Warning: The following story contains strong language.
Tyrone sits in the middle of his three monitor setup like the cockpit of a fighter jet, one hand grasping a cup of coffee, the other his vape, alternating between stimulants and watching a scramble over spots in his newest break. “This shit’s been up 40 minutes and we only got two slots left,” he yells to his two business partners, pulling cards for their latest singles orders.
“Tyrone,” who asked not to go by his real name to keep his anonymity, elevated his hobby for collecting cards into a business three years ago, and turned it into an empire. Now he’s coming face-to-face with it all collapsing. “I knew we didn’t have forever on this,” he says, “I just figured it’d be the feds shutting it down, not some dumbasses at Target.”
May 14th was the end of an era for Tyrone. Target made the announcement they would no longer sell NBA, NFL, MLB or Pokemon cards following an incident outside a Wisconsin store in which a customer pulled a gun on another who’d just purchased cards. Signs, now posted all over stores in the country, read “To ensure the safety of our guests and team members, effective May 14th, MLB, NFL, NBA and Pokemon cards will no longer be sold in stores until further notice.” Walmart has not made an official announcement at this time, though there’s increasing speculation that they too will pull cards from shelves.
“That shit had me f***** up,” Tyrone says, shaking his head. “I dunno how it’s been working up north, but ain’t nobody in my area getting good shit from Target anyway.”
Tyrone began turning his hobby into a business like anyone else trying to get cards. He arrived at stores early on Friday morning, learning that cards weren’t stocked by Target and Walmart employees, but rather independent merchandisers who would enter the store on distributors’ behalf, and place items on the shelves. Tyrone would wait until the merchandisers arrived to put out the new cards, then pounce on them, buying out the store and immediately flipping them on eBay. It was a weekly ritual. Hit a store, move to the next, do the same.
“I’d spend HOURS in the car each week,” he laughed, remembering his beginnings. Tyrone quickly realized there was too much inconsistency. Sometimes he’d miss the merchandiser, or they’d go to another store first and throw off his route. Random shoppers would buy a fat pack (a wrapped package of multiple packs) as their nostalgia kicked in, having no idea what they were buying. This made his stock unreliable.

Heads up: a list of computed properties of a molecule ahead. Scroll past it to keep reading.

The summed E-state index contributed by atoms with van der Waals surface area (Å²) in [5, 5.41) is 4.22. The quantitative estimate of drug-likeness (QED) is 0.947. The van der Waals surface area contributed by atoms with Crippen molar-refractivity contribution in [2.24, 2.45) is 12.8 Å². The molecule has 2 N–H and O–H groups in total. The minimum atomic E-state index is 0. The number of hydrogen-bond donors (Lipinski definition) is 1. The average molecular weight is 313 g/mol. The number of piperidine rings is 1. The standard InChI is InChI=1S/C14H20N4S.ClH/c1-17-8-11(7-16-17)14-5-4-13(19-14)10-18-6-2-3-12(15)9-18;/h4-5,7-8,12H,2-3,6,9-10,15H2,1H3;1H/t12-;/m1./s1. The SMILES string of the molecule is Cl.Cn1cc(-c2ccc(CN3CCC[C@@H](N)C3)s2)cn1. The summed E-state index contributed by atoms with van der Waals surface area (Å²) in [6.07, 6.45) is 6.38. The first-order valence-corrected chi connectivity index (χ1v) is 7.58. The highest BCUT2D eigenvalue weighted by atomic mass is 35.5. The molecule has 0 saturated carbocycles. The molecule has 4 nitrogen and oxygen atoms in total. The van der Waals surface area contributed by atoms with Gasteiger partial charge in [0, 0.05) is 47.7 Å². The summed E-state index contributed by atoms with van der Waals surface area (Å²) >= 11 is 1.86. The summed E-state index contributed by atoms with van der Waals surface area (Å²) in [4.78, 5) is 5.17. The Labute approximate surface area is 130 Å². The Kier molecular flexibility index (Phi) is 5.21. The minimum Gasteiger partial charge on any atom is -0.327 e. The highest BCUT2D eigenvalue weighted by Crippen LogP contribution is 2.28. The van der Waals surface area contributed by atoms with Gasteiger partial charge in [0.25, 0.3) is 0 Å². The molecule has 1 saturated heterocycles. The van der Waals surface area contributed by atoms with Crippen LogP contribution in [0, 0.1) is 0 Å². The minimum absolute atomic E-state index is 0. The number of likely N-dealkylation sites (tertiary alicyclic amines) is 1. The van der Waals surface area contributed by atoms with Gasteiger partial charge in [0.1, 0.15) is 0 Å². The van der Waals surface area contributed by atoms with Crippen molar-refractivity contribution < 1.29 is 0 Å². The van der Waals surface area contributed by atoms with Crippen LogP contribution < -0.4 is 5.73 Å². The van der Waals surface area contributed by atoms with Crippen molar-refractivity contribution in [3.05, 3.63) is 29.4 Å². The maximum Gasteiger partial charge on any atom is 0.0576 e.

“It got exhausting, and frustrating as shit got bigger. That’s when I got smart about it.”
After months of shadowing deliveries and driving around, Tyrone approached one of the merchandisers in a Walmart parking lot, and befriended them. He needed as much product as he could get his hands on, they needed to do their job. “I made it work for both of us.”
At the time the only thing really popping was basketball cards, particularly the highly sought after Panini Prizm series. If you went to Target or Walmart hoping to find Prizm basketball only to find it out of stock, there’s a good chance Tyrone had it, and you never had a chance of buying it.
“It was so easy back then,” he says. “They’d come in, put the shit on the shelves, snap a photo with their phone to show they did their job — then immediately pull it back down and buy it.” To the distributors, Tyrone’s merchandisers were doing their jobs, to the public they just thought they were too late and missed out on the cards. No one was the wiser, except for the merchandisers and Tyrone.
“I’d meet them at the end out their route, give them a stack — normally double what they paid, and everyone was happy.” As far as he sees it, Tyrone thinks the merchandisers got the better end of the deal. They just needed to meet him and make some quick money, he had to do the leg work to move the cards on the back end, but with prices skyrocketing it was worth it.
It wasn’t long before demand outstripped Tyrone’s supply, even having most of an east coast state in his pocket. He needed to expand, and began hitting up friends and family members in other states, bringing them into the fold. Before long he had numerous states, stretching from the east coast as far Texas in his network. Everyone giving kickbacks to merchandisers, sending the product to him, and profiting as he became able to sell product online for four times their value, sometimes even more.
“I was making less, because everyone needed a cut — but who cares. I was clearing $10k a month easy.”
Flipping fat packs and sealed product was nice, but the real money came in when Tyrone started getting his hands on hobby boxes. Larger, 12 pack boxes which brought more money, and more opportunity. “I can make stupid money on a case break, you don’t even know.”
A box, or case break, is a multi-participant venture in which a large number of people essentially gamble by buying pseudo-shares in a mass opening. Let’s say someone has a case of Prizm, you might pay $500 to get randomly assigned a team, then get every card from that team opened in a case.